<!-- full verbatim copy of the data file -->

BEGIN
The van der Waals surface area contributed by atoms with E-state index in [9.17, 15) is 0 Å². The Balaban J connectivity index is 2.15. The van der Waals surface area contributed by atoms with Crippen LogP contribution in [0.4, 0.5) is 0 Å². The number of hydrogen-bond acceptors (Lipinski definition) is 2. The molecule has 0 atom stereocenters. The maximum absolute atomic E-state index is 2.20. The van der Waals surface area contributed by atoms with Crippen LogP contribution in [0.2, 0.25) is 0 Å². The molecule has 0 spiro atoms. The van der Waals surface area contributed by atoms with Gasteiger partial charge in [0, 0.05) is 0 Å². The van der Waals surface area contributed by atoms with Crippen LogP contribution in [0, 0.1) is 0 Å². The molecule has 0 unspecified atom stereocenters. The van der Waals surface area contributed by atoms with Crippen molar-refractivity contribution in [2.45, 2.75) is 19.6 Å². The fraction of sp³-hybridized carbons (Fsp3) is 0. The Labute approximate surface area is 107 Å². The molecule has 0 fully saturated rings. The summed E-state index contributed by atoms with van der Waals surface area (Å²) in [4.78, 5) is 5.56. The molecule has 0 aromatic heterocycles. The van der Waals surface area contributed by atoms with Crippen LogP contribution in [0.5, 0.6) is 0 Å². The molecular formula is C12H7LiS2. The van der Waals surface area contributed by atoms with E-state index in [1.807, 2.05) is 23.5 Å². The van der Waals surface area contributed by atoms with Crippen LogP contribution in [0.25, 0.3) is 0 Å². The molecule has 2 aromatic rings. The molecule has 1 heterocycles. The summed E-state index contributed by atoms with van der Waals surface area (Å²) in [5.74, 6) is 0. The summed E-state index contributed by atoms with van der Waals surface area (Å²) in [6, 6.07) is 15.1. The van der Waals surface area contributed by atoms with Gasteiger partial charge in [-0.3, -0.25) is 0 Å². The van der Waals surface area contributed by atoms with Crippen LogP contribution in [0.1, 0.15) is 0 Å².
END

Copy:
The van der Waals surface area contributed by atoms with E-state index in [9.17, 15) is 0 Å². The Balaban J connectivity index is 2.15. The van der Waals surface area contributed by atoms with Crippen LogP contribution in [0.4, 0.5) is 0 Å². The number of hydrogen-bond acceptors (Lipinski definition) is 2. The molecule has 0 atom stereocenters. The maximum absolute atomic E-state index is 2.20. The van der Waals surface area contributed by atoms with Crippen LogP contribution in [0.2, 0.25) is 0 Å². The molecule has 0 spiro atoms. The van der Waals surface area contributed by atoms with Gasteiger partial charge in [0, 0.05) is 0 Å². The van der Waals surface area contributed by atoms with Crippen LogP contribution in [0, 0.1) is 0 Å². The molecule has 0 unspecified atom stereocenters. The van der Waals surface area contributed by atoms with Crippen molar-refractivity contribution in [2.45, 2.75) is 19.6 Å². The fraction of sp³-hybridized carbons (Fsp3) is 0. The Labute approximate surface area is 107 Å². The molecule has 0 fully saturated rings. The summed E-state index contributed by atoms with van der Waals surface area (Å²) in [4.78, 5) is 5.56. The molecule has 0 aromatic heterocycles. The van der Waals surface area contributed by atoms with Crippen LogP contribution in [0.5, 0.6) is 0 Å². The molecular formula is C12H7LiS2. The van der Waals surface area contributed by atoms with E-state index in [1.807, 2.05) is 23.5 Å². The van der Waals surface area contributed by atoms with Crippen LogP contribution in [0.25, 0.3) is 0 Å². The molecule has 2 aromatic rings. The molecule has 1 heterocycles. The summed E-state index contributed by atoms with van der Waals surface area (Å²) in [5.74, 6) is 0. The summed E-state index contributed by atoms with van der Waals surface area (Å²) in [6, 6.07) is 15.1. The van der Waals surface area contributed by atoms with Gasteiger partial charge in [-0.3, -0.25) is 0 Å². The van der Waals surface area contributed by atoms with Crippen LogP contribution in [0.1, 0.15) is 0 Å².